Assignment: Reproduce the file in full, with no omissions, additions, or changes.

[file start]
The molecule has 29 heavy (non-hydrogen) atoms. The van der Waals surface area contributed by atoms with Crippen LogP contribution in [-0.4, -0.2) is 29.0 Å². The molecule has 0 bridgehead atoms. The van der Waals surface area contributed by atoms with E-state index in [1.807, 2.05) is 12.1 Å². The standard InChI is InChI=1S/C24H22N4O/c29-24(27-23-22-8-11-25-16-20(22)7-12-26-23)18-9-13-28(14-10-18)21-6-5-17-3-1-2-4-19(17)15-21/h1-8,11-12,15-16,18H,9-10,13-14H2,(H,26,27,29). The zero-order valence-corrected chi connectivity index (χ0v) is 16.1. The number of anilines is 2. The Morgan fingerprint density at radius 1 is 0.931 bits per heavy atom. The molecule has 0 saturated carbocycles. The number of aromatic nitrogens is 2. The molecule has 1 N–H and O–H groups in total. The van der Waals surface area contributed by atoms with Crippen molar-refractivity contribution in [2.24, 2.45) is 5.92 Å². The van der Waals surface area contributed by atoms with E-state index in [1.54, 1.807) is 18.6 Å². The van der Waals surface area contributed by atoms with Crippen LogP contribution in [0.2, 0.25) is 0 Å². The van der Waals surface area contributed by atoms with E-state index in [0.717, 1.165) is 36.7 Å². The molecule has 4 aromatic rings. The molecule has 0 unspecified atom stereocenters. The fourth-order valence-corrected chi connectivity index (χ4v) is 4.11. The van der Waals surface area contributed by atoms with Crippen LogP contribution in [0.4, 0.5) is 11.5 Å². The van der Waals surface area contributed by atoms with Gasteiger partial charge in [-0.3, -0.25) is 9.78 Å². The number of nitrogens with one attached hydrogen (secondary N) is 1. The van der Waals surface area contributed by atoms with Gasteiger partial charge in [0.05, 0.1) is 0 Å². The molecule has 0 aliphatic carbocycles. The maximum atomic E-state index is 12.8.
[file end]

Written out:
The molecule has 29 heavy (non-hydrogen) atoms. The van der Waals surface area contributed by atoms with Crippen LogP contribution in [-0.4, -0.2) is 29.0 Å². The molecule has 0 bridgehead atoms. The van der Waals surface area contributed by atoms with E-state index in [1.807, 2.05) is 12.1 Å². The standard InChI is InChI=1S/C24H22N4O/c29-24(27-23-22-8-11-25-16-20(22)7-12-26-23)18-9-13-28(14-10-18)21-6-5-17-3-1-2-4-19(17)15-21/h1-8,11-12,15-16,18H,9-10,13-14H2,(H,26,27,29). The zero-order valence-corrected chi connectivity index (χ0v) is 16.1. The number of anilines is 2. The Morgan fingerprint density at radius 1 is 0.931 bits per heavy atom. The molecule has 0 saturated carbocycles. The number of aromatic nitrogens is 2. The molecule has 1 N–H and O–H groups in total. The van der Waals surface area contributed by atoms with Crippen molar-refractivity contribution in [2.24, 2.45) is 5.92 Å². The van der Waals surface area contributed by atoms with E-state index in [1.54, 1.807) is 18.6 Å². The van der Waals surface area contributed by atoms with Crippen LogP contribution in [0.2, 0.25) is 0 Å². The van der Waals surface area contributed by atoms with E-state index in [0.717, 1.165) is 36.7 Å². The molecule has 4 aromatic rings. The molecule has 0 unspecified atom stereocenters. The fourth-order valence-corrected chi connectivity index (χ4v) is 4.11. The van der Waals surface area contributed by atoms with Crippen LogP contribution in [0.4, 0.5) is 11.5 Å². The van der Waals surface area contributed by atoms with Gasteiger partial charge in [-0.3, -0.25) is 9.78 Å². The number of nitrogens with one attached hydrogen (secondary N) is 1. The van der Waals surface area contributed by atoms with Gasteiger partial charge in [0.05, 0.1) is 0 Å². The molecule has 0 aliphatic carbocycles. The maximum atomic E-state index is 12.8.